Benjamin Franklin Papers

From Benjamin Franklin to David Hall, 9 April 1761

To David Hall

ALS: Boston Public Library

London, April 9. 1761

Dear Friend,

I receiv’d yours of Feb. 9. with the Bill for £200 for which I thank you. I shall take care to send the Lower Case Brevier r’s, that you write for and acquaint Mr. Strahan with what you mention.1 The Loss of Faulkner and Lutwydge has baulkt Correspondence between Philadelphia and London a great deal.2 I lately receivd the enclos’d from Edinburgh, and sent the Answer you will find copy’d on the Back.3 I cannot but blame Messrs. Scot and McMichael, for continuing to draw on such Correspondents, after what pass’d last Year,4 and think they ought now to suffer a little. As the Goods you order’d from Mr. Balfour were or would be sent,5 I judg’d your Affairs would not suffer by my not taking it up, for otherwise I should have done it. I hope you will not disapprove my Conduct in this Respect, being, dear Friend, Yours affectionately

B Franklin

Addressed: To / Mr David Hall / Printer / Philadelphia / Via Boston Free B Franklin

Endorsed: Mr. Franklin April 9. 1761.

In another hand: For Perusal.

1For Hall’s letter of Feb. 9, 1761, in which the foregoing matters are mentioned, see above, pp. 273–4.

2The Friendship, Capt. Nathaniel Falconer, which cleared Philadelphia in the latter part of December 1760, was taken by a French privateer and carried into Bayonne. Pa. Gaz., Dec. 25, 1760, April 30, 1761. The General Wall packet, Capt. Walter Lutwidge, which sailed from New York, March 3, 1761, was attacked on March 20 “150 Leagues to the Westward of the Lizard” by the Biscayen privateer, Capt. LaFargue. After a “stout Engagement of three Hours and an Half” during which Lutwidge was mortally wounded, the General Wall threw her mail overboard and struck her colors. After paying a ransom of £600, she was allowed to sail for Falmouth, arriving there on March 25, 1761. N.-Y. Mercury, March 9, 1761; Pa. Gaz., May 21, 1761; London Chron., March 26–8, 28–31, 1761.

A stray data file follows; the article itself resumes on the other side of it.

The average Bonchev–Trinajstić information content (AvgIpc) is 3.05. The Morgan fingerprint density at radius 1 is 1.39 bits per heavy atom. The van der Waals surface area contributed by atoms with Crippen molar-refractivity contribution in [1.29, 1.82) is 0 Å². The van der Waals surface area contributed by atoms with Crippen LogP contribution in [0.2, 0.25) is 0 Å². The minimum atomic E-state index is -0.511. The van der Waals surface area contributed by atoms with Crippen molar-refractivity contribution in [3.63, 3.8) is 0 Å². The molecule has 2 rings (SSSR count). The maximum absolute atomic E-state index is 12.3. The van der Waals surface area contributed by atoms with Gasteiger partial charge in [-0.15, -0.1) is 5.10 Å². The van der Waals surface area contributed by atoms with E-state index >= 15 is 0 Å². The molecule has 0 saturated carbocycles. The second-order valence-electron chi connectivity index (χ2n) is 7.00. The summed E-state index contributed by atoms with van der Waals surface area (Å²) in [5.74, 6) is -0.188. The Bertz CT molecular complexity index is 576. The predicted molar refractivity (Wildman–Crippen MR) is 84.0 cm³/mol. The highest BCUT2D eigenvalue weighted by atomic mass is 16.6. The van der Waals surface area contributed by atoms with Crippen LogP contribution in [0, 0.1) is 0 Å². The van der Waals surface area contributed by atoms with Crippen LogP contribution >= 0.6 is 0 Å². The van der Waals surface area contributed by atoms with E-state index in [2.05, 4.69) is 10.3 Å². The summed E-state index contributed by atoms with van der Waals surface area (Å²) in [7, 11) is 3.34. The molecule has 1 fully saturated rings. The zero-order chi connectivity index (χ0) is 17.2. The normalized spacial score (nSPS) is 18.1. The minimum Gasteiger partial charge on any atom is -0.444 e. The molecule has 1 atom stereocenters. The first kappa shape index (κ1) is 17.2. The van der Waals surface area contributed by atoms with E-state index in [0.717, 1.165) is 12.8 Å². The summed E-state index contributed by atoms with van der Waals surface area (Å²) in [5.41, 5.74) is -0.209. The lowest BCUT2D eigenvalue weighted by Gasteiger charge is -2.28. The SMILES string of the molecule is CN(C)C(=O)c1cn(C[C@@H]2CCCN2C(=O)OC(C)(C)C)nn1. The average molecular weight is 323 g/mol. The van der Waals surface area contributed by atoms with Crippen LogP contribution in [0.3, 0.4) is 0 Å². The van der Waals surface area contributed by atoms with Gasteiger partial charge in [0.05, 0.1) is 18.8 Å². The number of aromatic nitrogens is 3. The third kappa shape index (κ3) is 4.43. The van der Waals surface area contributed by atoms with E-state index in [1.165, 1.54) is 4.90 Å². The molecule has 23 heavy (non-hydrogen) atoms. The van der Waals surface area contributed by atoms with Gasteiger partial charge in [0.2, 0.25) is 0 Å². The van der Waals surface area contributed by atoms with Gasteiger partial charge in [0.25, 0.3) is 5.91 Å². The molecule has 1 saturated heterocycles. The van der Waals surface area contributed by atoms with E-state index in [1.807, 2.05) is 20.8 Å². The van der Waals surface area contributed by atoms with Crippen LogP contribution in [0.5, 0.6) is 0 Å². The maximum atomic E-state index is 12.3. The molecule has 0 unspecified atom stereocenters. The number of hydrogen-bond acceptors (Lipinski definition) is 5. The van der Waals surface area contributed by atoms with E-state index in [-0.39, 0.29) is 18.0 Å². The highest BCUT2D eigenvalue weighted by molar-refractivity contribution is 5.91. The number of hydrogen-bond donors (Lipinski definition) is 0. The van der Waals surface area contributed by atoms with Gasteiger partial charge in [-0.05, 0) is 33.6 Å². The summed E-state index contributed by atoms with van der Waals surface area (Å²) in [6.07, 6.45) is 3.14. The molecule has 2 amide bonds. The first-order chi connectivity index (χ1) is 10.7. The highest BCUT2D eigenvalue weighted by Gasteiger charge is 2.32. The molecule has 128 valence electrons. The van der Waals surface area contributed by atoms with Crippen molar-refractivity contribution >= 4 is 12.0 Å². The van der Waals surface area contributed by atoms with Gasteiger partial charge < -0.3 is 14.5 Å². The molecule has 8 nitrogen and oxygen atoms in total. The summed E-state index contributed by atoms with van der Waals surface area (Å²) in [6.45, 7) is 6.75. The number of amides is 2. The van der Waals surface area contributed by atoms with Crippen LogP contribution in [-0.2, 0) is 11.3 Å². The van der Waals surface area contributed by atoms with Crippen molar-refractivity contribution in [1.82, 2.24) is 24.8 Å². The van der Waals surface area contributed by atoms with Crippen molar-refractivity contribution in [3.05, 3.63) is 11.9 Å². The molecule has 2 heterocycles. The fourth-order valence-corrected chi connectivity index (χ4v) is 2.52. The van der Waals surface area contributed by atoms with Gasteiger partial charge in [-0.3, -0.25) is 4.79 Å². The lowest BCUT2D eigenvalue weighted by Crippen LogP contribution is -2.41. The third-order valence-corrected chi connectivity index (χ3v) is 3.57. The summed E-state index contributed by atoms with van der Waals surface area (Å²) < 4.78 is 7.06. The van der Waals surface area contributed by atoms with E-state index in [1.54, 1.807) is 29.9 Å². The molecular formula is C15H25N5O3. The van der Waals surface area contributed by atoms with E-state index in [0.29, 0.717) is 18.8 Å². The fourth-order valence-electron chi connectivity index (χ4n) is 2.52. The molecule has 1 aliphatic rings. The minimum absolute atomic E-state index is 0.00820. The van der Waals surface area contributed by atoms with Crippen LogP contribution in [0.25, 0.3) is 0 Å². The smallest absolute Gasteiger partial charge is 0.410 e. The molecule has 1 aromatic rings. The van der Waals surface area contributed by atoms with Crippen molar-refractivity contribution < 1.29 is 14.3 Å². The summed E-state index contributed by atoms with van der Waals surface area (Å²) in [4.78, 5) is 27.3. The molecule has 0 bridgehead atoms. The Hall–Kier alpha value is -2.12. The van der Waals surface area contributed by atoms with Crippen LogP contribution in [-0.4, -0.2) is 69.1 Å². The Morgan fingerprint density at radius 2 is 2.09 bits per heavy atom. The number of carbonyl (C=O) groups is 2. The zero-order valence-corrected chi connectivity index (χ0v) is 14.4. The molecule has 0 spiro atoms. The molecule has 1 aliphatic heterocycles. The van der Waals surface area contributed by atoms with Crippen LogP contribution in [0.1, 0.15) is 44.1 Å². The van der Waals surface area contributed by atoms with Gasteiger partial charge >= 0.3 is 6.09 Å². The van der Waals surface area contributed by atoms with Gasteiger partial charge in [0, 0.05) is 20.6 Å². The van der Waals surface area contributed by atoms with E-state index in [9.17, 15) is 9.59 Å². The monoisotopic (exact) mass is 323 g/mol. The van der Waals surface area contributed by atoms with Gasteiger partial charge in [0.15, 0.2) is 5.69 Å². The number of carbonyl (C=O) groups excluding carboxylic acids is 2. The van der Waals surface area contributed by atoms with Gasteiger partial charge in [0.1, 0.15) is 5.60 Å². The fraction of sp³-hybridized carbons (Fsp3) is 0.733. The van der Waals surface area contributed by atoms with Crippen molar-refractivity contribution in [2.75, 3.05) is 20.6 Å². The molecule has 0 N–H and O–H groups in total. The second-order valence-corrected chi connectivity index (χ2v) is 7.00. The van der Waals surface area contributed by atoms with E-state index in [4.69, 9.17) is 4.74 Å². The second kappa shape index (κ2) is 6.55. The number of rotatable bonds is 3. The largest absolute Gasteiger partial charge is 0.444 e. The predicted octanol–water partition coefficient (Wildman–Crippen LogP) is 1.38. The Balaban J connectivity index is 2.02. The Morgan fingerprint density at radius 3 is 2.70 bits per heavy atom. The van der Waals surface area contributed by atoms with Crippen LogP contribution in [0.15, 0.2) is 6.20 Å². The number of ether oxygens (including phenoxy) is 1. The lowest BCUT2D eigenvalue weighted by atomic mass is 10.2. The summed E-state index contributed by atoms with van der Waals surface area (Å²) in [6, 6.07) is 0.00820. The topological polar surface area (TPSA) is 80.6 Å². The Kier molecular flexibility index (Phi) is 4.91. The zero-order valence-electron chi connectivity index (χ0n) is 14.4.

3John Balfour’s letter of March 26, 1761, and BF’s reply of April 2, regarding a bill of exchange drawn by Scott & McMichael of Philadelphia on George and James Portis of London which Hall had bought and sent to Balfour and which had been protested. See above, pp. 295, 298.

4On the Portises’ refusal in 1760 to pay two bills of Scott & McMichael which Hall had bought and sent to BF, see above, p. 34 n.

5In his letter of March 26 Balfour had told BF of receiving a further order for books from Hall and that he had already sent “a good Cargo of Bibles.”

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